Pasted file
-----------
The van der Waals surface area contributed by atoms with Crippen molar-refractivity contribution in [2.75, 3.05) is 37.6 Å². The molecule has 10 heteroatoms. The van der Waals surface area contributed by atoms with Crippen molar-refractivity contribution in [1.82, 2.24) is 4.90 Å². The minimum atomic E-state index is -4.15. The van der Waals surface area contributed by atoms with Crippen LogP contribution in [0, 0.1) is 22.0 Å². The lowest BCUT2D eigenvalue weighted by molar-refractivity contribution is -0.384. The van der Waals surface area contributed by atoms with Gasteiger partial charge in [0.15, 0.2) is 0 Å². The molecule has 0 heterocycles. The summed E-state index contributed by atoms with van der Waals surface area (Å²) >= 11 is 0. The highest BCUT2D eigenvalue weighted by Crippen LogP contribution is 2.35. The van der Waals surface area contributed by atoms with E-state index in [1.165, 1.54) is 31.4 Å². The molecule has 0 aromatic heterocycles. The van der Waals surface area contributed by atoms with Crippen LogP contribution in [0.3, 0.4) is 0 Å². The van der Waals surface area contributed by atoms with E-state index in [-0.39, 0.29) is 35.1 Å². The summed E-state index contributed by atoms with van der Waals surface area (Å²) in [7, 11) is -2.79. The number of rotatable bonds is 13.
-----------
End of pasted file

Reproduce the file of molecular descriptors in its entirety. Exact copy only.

The van der Waals surface area contributed by atoms with Crippen molar-refractivity contribution in [2.75, 3.05) is 37.6 Å². The molecule has 10 heteroatoms. The van der Waals surface area contributed by atoms with Crippen molar-refractivity contribution in [1.82, 2.24) is 4.90 Å². The minimum atomic E-state index is -4.15. The van der Waals surface area contributed by atoms with Crippen LogP contribution in [0, 0.1) is 22.0 Å². The lowest BCUT2D eigenvalue weighted by molar-refractivity contribution is -0.384. The van der Waals surface area contributed by atoms with Gasteiger partial charge in [0.15, 0.2) is 0 Å². The molecule has 0 heterocycles. The summed E-state index contributed by atoms with van der Waals surface area (Å²) >= 11 is 0. The highest BCUT2D eigenvalue weighted by Crippen LogP contribution is 2.35. The van der Waals surface area contributed by atoms with E-state index in [1.165, 1.54) is 31.4 Å². The molecule has 0 aromatic heterocycles. The van der Waals surface area contributed by atoms with Crippen LogP contribution in [0.3, 0.4) is 0 Å². The van der Waals surface area contributed by atoms with E-state index in [-0.39, 0.29) is 35.1 Å². The summed E-state index contributed by atoms with van der Waals surface area (Å²) in [7, 11) is -2.79. The number of rotatable bonds is 13.